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Scientific Merit and Feasibility of Fructokinase Inhibiton for Obesity

Award Information
Agency: Department of Health and Human Services
Branch: National Institutes of Health
Contract: 1R41DK104432-01A1
Agency Tracking Number: R41DK104432
Amount: $183,693.00
Phase: Phase I
Program: STTR
Solicitation Topic Code: NIDDK
Solicitation Number: PA14-072
Solicitation Year: 2015
Award Year: 2015
Award Start Date (Proposal Award Date): 2015-09-15
Award End Date (Contract End Date): 2016-08-31
Small Business Information
Centennial, CO 80016-4718
United States
DUNS: 079250173
HUBZone Owned: No
Woman Owned: No
Socially and Economically Disadvantaged: No
Principal Investigator
 (713) 798-6970
Business Contact
Phone: (303) 724-4852
Research Institution
AURORA, CO 80045-2570
United States

 Nonprofit College or University

DESCRIPTION provided by applicant Intake of added sweeteners high fructose corn syrup and sucrose independently predicts the development of obesity metabolic syndrome and diabetes Despite recommendations by WHO and the AHA to reduce sugar intake to to percent of total energy intake the mean intake of added sugars remains percent of the diet and percent of the population ingest more than of their diet as added sugars While public health interventions may help reduce sugar intake the addicting properties of sugar coupled with its ubiquitous presence in processed foods makes this a laudable challenge Our group has focused on the biology by which sugar induces obesity and metabolic syndrome We have identified fructokinase C as the key enzyme driving sugar associated metabolic disorders It is the ideal therapeutic target as fructokinase is specific for fructose metabolism and because people and mice lacking fructokinase are asymptomatic with normal lifespans Moreover mice lacking fructokinase are protected from developing obesity or insulin resistance in response to fructose and while they appear to still like sugar they ingest less sugar than normal mice suggesting that blocking fructokinase may help individuals reduce their sugar intake as opposed to the reverse To date there is no drug available to block sugar induced metabolic disorders or to block sugar craving so developing a fructokinase inhibitor would be novel and significant As such Colorado Research Partners LLC CRP has initiated a drug development program We have screened botanicals using a high throughput enzymatic assay and identified andgt purified compounds that inhibit KHK C with IC s ranging from to M We have also been able to show that some of these compounds are effective inhibitors in both cell culture and in vivo in the rat and mouse We have further performed computer modeling Schr dinger software of these compounds with the crystal structure of fructokinase C to evaluate binding energies and have identified different scaffolds that can be synthetically modified using a smart drug design approach Using structure based drug design SBDD and pharmacophore modeling virtual screening we have identified over derivatives with superior binding energies compared to the original prototypes We have also assembled a team of chemists and biologists that will allow us to chemically prepare and test new chemical entities NCEs for inhibitory activity to fructokinase in cell free systems in cell culture and in animal models We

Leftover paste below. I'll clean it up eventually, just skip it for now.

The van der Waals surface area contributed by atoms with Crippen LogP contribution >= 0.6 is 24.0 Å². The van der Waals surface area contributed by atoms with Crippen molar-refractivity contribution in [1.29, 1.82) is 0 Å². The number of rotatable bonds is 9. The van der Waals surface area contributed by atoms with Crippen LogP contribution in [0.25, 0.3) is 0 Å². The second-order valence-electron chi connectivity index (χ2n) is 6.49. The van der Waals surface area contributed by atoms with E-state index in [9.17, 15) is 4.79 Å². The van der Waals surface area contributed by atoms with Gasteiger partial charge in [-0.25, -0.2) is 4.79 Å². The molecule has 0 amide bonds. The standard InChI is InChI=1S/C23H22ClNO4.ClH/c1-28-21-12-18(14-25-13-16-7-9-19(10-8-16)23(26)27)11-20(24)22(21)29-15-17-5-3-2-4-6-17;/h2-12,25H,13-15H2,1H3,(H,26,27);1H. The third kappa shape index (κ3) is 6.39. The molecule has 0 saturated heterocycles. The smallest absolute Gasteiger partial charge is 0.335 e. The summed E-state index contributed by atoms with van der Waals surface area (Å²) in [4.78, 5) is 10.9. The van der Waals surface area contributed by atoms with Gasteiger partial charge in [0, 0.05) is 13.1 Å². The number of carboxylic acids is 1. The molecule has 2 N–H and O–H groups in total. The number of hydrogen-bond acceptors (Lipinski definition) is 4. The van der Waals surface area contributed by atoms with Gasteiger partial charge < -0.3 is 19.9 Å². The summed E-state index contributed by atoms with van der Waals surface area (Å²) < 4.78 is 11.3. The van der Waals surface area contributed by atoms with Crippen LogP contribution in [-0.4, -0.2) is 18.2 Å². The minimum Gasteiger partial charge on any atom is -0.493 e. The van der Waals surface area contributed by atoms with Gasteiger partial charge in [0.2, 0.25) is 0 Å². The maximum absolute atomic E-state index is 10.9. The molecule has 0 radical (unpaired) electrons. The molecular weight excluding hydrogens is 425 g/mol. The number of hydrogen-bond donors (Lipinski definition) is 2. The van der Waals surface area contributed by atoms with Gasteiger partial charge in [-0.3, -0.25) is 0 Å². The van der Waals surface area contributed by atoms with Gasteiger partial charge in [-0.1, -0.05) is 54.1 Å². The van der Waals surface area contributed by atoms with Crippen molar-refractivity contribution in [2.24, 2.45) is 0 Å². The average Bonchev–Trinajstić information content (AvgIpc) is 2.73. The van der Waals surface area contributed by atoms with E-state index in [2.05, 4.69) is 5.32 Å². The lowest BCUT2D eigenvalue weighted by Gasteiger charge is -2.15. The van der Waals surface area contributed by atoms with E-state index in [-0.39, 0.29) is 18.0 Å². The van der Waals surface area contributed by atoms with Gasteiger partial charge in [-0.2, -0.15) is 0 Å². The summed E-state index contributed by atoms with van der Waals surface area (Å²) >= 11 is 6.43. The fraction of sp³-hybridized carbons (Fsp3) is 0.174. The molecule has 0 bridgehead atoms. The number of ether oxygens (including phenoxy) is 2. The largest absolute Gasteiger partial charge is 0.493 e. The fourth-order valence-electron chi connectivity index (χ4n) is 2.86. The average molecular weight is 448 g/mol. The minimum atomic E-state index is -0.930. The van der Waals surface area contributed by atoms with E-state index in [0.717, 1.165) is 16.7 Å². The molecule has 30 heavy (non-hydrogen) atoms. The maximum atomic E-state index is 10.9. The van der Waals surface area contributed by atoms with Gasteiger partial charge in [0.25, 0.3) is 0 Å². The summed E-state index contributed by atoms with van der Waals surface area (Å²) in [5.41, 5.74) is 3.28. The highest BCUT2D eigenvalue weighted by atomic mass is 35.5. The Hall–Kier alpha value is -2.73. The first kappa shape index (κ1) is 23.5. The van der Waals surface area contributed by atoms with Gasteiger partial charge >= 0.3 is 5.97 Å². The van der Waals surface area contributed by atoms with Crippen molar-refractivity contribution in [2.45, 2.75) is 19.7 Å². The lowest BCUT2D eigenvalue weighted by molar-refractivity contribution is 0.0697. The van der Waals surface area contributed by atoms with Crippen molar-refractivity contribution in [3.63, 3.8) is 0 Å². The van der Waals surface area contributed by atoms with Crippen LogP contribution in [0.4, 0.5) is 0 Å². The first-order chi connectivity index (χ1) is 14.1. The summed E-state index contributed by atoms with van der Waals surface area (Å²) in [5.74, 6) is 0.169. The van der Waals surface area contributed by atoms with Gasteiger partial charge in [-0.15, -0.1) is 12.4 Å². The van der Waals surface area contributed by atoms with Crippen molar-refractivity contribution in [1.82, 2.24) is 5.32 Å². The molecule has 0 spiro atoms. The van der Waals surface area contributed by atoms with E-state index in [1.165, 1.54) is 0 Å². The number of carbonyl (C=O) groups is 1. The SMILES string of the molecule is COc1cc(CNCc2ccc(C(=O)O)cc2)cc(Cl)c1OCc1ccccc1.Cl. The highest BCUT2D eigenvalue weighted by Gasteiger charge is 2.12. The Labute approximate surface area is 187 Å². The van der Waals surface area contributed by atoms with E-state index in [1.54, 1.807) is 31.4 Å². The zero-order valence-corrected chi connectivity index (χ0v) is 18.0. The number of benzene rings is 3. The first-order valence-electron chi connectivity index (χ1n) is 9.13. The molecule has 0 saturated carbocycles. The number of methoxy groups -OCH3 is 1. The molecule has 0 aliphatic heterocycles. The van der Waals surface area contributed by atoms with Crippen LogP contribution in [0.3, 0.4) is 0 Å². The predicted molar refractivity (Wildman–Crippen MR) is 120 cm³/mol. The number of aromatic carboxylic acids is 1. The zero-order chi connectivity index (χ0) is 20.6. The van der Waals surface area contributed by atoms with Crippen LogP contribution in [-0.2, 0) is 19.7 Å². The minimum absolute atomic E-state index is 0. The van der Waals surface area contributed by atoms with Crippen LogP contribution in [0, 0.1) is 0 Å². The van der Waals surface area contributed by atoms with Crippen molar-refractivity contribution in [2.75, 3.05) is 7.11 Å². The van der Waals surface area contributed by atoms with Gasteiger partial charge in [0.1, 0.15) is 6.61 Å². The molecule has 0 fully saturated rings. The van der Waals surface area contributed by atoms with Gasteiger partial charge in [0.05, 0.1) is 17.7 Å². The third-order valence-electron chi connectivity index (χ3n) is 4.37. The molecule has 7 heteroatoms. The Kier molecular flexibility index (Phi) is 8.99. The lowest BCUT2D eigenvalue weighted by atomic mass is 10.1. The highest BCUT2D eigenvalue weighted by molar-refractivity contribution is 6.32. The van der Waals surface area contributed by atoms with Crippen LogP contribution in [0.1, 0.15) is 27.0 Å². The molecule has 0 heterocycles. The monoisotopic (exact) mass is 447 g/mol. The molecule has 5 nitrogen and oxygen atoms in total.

now propose for this Phase I to generate NCEs based on these scaffolds that are active in the sub micromolar andlt nM range Our goal milestone is to develop at least distinct compounds that are active in cell culture and in vivo proof of mechanism in a rodent model and that is specific for fructokinase compared to other sugar kinases potency Our goal at the end of phase I is to have several lead compounds that are ready for more detailed studies including pharmacokinetics efficacy in long term models of sugar induced obesity and metabolic syndrome and for intensive toxicology studies We believe that the development of the first in a class of drug molecules to block sugar based metabolism will represent a major breakthrough in the battle against obesity and diabetes

PUBLIC HEALTH RELEVANCE Sugar makes up percent of the average diet and is strongly associated with the development of obesity and diabetes yet no specific drug exists to block the metabolic effects of sugar We have identified fructokinase as the key enzyme driving sugar metabolic effects and have identified several promising chemical scaffolds with inhibitory activity The goal of this Phase I study is to develop new lead chemical entities with activity i the nanomolar range that are specific and have in vivo efficacy and which can be further developed as lead compounds for future development as the first drugs to block sugar induced metabolic disorders

* Information listed above is at the time of submission. *

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